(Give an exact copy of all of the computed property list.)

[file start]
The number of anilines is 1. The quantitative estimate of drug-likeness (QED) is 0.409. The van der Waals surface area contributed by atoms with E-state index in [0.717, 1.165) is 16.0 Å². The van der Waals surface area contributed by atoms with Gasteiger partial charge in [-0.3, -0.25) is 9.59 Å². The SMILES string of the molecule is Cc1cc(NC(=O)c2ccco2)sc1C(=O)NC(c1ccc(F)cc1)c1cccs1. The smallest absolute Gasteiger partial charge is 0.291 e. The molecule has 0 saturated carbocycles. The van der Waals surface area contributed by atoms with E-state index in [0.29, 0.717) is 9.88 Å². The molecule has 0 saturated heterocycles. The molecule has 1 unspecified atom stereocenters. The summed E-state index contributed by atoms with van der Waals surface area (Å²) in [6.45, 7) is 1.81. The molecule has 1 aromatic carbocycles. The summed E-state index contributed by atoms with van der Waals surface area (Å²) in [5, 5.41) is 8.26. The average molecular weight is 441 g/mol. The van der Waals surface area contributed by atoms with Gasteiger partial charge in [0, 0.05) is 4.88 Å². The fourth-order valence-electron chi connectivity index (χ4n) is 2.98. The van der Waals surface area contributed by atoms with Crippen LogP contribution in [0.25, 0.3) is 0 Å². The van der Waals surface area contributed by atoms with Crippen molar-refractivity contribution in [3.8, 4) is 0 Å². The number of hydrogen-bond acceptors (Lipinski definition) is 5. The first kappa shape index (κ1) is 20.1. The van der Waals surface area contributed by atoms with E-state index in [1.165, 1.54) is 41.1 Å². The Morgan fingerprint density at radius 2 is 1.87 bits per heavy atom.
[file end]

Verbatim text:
The number of anilines is 1. The quantitative estimate of drug-likeness (QED) is 0.409. The van der Waals surface area contributed by atoms with E-state index in [0.717, 1.165) is 16.0 Å². The van der Waals surface area contributed by atoms with Gasteiger partial charge in [-0.3, -0.25) is 9.59 Å². The SMILES string of the molecule is Cc1cc(NC(=O)c2ccco2)sc1C(=O)NC(c1ccc(F)cc1)c1cccs1. The smallest absolute Gasteiger partial charge is 0.291 e. The molecule has 0 saturated carbocycles. The van der Waals surface area contributed by atoms with E-state index in [0.29, 0.717) is 9.88 Å². The molecule has 0 saturated heterocycles. The molecule has 1 unspecified atom stereocenters. The summed E-state index contributed by atoms with van der Waals surface area (Å²) in [6.45, 7) is 1.81. The molecule has 1 aromatic carbocycles. The summed E-state index contributed by atoms with van der Waals surface area (Å²) in [5, 5.41) is 8.26. The average molecular weight is 441 g/mol. The van der Waals surface area contributed by atoms with Gasteiger partial charge in [0, 0.05) is 4.88 Å². The fourth-order valence-electron chi connectivity index (χ4n) is 2.98. The van der Waals surface area contributed by atoms with Crippen LogP contribution in [0.25, 0.3) is 0 Å². The van der Waals surface area contributed by atoms with Crippen molar-refractivity contribution in [3.8, 4) is 0 Å². The number of hydrogen-bond acceptors (Lipinski definition) is 5. The first kappa shape index (κ1) is 20.1. The van der Waals surface area contributed by atoms with E-state index in [1.165, 1.54) is 41.1 Å². The Morgan fingerprint density at radius 2 is 1.87 bits per heavy atom.